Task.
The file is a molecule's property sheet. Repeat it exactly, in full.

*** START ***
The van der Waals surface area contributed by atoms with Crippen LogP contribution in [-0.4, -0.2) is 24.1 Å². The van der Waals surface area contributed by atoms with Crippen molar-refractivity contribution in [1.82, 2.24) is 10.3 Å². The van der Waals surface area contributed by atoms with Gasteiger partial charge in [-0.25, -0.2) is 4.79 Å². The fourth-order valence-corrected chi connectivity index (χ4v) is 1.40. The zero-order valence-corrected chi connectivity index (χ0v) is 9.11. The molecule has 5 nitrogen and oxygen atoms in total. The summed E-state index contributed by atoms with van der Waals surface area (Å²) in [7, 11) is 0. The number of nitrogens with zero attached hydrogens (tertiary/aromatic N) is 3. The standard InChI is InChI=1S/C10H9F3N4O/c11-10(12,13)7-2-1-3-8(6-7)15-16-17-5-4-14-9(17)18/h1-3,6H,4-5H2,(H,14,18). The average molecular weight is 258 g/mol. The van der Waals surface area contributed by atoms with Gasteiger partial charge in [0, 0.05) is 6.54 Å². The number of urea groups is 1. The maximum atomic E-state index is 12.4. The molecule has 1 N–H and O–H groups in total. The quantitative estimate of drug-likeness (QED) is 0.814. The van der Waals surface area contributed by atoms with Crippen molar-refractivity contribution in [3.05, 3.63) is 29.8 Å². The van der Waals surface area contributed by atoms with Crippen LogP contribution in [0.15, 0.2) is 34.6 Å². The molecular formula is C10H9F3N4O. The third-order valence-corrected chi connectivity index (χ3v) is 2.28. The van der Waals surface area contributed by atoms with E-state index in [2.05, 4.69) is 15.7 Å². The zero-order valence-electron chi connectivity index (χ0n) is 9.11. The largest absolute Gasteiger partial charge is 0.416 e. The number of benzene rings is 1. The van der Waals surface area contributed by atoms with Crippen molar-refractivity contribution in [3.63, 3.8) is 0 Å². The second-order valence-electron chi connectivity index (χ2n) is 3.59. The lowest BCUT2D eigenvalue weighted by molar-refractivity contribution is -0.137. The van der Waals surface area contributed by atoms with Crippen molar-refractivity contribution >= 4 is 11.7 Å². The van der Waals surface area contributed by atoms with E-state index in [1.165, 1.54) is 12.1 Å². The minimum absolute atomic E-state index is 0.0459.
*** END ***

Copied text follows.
The van der Waals surface area contributed by atoms with Crippen LogP contribution in [-0.4, -0.2) is 24.1 Å². The van der Waals surface area contributed by atoms with Crippen molar-refractivity contribution in [1.82, 2.24) is 10.3 Å². The van der Waals surface area contributed by atoms with Gasteiger partial charge in [-0.25, -0.2) is 4.79 Å². The fourth-order valence-corrected chi connectivity index (χ4v) is 1.40. The zero-order valence-corrected chi connectivity index (χ0v) is 9.11. The molecule has 5 nitrogen and oxygen atoms in total. The summed E-state index contributed by atoms with van der Waals surface area (Å²) in [7, 11) is 0. The number of nitrogens with zero attached hydrogens (tertiary/aromatic N) is 3. The standard InChI is InChI=1S/C10H9F3N4O/c11-10(12,13)7-2-1-3-8(6-7)15-16-17-5-4-14-9(17)18/h1-3,6H,4-5H2,(H,14,18). The average molecular weight is 258 g/mol. The van der Waals surface area contributed by atoms with Gasteiger partial charge in [0, 0.05) is 6.54 Å². The number of urea groups is 1. The maximum atomic E-state index is 12.4. The molecule has 1 N–H and O–H groups in total. The quantitative estimate of drug-likeness (QED) is 0.814. The van der Waals surface area contributed by atoms with Crippen molar-refractivity contribution in [3.05, 3.63) is 29.8 Å². The van der Waals surface area contributed by atoms with Crippen LogP contribution in [0.15, 0.2) is 34.6 Å². The molecular formula is C10H9F3N4O. The third-order valence-corrected chi connectivity index (χ3v) is 2.28. The van der Waals surface area contributed by atoms with E-state index in [2.05, 4.69) is 15.7 Å². The zero-order valence-electron chi connectivity index (χ0n) is 9.11. The largest absolute Gasteiger partial charge is 0.416 e. The number of benzene rings is 1. The van der Waals surface area contributed by atoms with Crippen molar-refractivity contribution in [3.63, 3.8) is 0 Å². The second-order valence-electron chi connectivity index (χ2n) is 3.59. The lowest BCUT2D eigenvalue weighted by molar-refractivity contribution is -0.137. The van der Waals surface area contributed by atoms with Crippen molar-refractivity contribution >= 4 is 11.7 Å². The van der Waals surface area contributed by atoms with E-state index in [1.165, 1.54) is 12.1 Å². The minimum absolute atomic E-state index is 0.0459.